Another formidable, absorbing reading experience by versatile Winchester (A Crack in the Edge of the World: America and the Great California Earthquake of 1906, 2005, etc.), this one about the British scholar who made China’s contributions to civilization known in the West.
Displaying the author’s habitual ability to make any subject seem urgently momentous, this admiring biography of Joseph Needham (1900–95) will send many readers rushing off to read Needham’s magnum opus, Science and Civilization in China, which catalogued the ancient empire’s many inventions and discoveries in an ever-expanding series of volumes beginning in 1954. When the Cambridge biochemist first visited in 1943, most outsiders viewed civil-war-torn, Japanese-occupied China with what Winchester describes as “a mixture of disdain, contempt, and utter exasperation.” Invited on an official mission to bolster the beleaguered scientific community, Needham already had a very different attitude, fostered by his lover and fellow biochemist, Lu Gwei-djen. She had come to Cambridge from Nanjing in 1937, just after the Japanese invasion, and “in falling headlong for Gwei-djen, Needham found that he also became enraptured by her country.” She taught him to read, write and speak her language, which stood Needham in good stead during his three years traveling to some of the country’s remotest regions, reveling in such marvels as the man-made cave in the Turkestan desert where the world’s oldest printed book had been found in 1907. This adventurous period ended with his departure for England to help establish the United Nations Educational, Scientific and Cultural Organization, intended to promote the kind of international cooperation in which he fervently believed. Cold War strictures soon led the staunchly socialist Needham to resign and return to Cambridge, where he devoted the next five decades to detailing China’s historic innovations (gunpowder, printing and the compass, to name a few) and asking why these astonishing accomplishments failed to develop a modern, industrial state.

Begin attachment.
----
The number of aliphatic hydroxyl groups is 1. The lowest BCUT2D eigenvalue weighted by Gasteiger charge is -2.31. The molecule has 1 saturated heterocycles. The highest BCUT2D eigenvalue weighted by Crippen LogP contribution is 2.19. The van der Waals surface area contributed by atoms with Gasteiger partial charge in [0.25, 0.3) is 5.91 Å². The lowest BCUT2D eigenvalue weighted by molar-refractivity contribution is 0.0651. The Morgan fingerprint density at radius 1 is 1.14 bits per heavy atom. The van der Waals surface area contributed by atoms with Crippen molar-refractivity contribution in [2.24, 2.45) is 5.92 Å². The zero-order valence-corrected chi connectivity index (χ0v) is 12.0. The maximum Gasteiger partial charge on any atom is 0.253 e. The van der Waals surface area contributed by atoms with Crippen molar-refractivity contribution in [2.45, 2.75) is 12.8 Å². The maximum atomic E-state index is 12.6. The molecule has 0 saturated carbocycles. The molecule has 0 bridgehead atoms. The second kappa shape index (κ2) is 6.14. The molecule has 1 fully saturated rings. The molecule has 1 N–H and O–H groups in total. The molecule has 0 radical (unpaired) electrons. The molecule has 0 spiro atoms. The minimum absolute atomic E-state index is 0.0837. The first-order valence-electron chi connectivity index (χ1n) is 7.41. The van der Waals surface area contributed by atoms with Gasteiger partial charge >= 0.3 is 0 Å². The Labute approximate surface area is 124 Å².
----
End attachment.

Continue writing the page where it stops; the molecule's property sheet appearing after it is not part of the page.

Reflects its subject’s passionate interests and makes scholarship positively sexy.